There is no doubt that 2017 will be remembered as the year cryptocurrency went mainstream. Bitcoin, and its siblings like Ethereum, have been around for a number of years, but this year made their names household names, especially in the last 60 days. The value of Bitcoin has skyrocketed over the past 60 days, starting at just under $5,000 per coin on October 11, and having a peak price of just short of $20,000 on exchange GDAX just this week.
With the growing popularity of Bitcoin, as well as the surging price, it was only a matter of time before a heist was run on one of the middle-tier exchanges. Going after a top-tier, like Coinbase, would be incredibly risky, as security is high, as is the chances of getting caught. A mid-tier, however, would have lesser security, and therefore a greater chance of success. That heist happened this week, as NiceHash lost an estimated 4,700 coin, valued at over $92 million at the peak price.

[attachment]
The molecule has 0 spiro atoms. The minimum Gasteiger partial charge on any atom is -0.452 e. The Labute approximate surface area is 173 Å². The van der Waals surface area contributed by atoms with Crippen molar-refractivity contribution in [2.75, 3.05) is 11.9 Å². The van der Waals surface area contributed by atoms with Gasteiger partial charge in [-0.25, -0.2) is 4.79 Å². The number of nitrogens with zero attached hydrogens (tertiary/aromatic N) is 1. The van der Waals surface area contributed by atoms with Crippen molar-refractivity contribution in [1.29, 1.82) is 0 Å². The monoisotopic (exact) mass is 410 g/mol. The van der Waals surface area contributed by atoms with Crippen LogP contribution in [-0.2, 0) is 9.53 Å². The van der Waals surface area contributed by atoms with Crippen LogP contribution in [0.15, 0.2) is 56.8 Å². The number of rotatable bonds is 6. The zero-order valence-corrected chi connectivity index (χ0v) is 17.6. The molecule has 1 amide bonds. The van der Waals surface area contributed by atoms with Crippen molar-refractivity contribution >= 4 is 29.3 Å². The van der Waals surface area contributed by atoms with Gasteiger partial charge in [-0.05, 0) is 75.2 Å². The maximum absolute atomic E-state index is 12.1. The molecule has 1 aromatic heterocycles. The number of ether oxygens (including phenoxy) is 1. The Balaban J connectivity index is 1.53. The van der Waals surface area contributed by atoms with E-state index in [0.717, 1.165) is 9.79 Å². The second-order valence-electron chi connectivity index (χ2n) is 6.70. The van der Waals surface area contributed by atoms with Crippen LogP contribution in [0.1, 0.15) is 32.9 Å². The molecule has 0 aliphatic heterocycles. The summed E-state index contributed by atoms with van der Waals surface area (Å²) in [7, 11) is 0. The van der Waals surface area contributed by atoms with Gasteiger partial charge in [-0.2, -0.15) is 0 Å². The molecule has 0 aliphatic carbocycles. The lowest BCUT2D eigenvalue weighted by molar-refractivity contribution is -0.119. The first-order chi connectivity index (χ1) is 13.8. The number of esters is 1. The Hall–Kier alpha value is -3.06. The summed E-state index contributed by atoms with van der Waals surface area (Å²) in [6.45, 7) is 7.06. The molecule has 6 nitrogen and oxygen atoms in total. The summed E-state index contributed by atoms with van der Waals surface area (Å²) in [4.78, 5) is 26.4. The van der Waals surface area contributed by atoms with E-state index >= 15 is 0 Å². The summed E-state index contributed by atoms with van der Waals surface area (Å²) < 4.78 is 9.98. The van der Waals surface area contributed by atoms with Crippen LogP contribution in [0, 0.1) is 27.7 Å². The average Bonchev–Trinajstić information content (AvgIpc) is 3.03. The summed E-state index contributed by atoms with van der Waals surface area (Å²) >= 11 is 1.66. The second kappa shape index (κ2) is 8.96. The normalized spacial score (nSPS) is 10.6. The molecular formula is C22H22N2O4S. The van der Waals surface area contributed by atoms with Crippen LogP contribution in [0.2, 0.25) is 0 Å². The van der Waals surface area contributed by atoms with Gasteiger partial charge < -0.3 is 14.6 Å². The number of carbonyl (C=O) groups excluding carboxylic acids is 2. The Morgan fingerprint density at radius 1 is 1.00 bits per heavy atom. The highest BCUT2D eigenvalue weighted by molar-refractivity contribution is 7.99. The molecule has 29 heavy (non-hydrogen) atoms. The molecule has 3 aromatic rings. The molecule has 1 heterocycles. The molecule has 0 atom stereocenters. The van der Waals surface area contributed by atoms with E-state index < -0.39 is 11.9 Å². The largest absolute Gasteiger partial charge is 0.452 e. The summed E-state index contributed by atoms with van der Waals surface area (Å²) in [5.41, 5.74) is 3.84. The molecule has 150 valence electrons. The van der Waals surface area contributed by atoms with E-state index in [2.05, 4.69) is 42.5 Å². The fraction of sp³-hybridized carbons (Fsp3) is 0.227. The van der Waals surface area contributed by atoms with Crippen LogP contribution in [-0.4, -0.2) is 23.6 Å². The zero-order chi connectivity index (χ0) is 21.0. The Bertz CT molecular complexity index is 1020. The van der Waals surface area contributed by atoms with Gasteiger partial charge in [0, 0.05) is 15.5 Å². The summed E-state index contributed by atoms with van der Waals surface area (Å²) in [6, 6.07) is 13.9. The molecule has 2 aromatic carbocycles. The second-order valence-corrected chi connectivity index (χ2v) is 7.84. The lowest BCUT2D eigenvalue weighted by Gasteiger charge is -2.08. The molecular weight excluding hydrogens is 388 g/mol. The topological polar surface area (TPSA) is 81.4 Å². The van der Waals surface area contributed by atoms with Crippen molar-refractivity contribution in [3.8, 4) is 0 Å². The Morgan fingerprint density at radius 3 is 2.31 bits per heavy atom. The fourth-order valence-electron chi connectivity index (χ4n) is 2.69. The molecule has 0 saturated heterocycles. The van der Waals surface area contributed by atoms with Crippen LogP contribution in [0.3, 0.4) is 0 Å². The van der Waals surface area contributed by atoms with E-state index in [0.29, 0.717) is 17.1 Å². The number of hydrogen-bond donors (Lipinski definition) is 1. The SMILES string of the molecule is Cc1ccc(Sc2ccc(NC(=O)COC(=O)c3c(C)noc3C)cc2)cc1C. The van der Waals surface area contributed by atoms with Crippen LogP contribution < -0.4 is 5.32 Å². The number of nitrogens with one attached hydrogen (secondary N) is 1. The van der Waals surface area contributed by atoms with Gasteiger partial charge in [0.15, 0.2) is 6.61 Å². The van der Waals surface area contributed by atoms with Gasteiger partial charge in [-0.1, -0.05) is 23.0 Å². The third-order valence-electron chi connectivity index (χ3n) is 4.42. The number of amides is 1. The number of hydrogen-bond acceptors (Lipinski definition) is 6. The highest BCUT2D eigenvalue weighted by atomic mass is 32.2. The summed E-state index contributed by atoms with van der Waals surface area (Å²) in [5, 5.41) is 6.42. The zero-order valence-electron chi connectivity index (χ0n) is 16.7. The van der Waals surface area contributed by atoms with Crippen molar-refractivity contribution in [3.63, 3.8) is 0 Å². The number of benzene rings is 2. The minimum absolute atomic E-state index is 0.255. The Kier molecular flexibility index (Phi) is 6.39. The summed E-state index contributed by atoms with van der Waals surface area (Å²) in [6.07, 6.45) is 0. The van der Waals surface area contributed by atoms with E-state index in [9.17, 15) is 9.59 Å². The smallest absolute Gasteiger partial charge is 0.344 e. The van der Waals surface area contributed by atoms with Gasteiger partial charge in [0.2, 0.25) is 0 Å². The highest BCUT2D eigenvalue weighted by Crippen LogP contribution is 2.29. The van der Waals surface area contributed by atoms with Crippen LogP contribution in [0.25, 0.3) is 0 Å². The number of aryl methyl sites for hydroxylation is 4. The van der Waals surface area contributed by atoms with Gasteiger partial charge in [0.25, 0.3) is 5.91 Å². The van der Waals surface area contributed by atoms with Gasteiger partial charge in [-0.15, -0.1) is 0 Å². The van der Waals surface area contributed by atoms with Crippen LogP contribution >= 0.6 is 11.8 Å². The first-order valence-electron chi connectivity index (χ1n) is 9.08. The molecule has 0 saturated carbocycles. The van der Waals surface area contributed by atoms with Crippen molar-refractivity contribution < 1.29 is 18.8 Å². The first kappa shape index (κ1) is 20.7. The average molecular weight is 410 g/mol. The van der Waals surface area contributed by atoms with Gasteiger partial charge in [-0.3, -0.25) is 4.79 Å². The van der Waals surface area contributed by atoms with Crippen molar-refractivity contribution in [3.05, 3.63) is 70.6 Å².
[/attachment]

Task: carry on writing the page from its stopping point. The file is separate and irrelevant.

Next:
This is not the first heist of its kind, where a site has lost bitcoin thanks to the use of its own tools. It's important to note, however, that the timing is anything but coincidental. No data stored on the internet is ever truly secure, especially when the data involves money. As the value of that data increases, so does the chance of theft.
After the heist, the company shut down its service, leaving only a notice on its homepage. The notice apologizes for the service interruption, and that they "are stopping all operations for the next 24 hours." This message has been up, and therefore the service down, for several days, suggesting that whatever happened was large enough that they cannot get past it.
Following the hijack, other exchanges, including Coinbase, were unavailable, and the value of Bitcoin tumbled. For many who lost bitcoin as part of this heist, the loss could have been lessened if they had not maintained their inventory of Bitcoin on an exchange, but instead kept the coins in their offline wallet.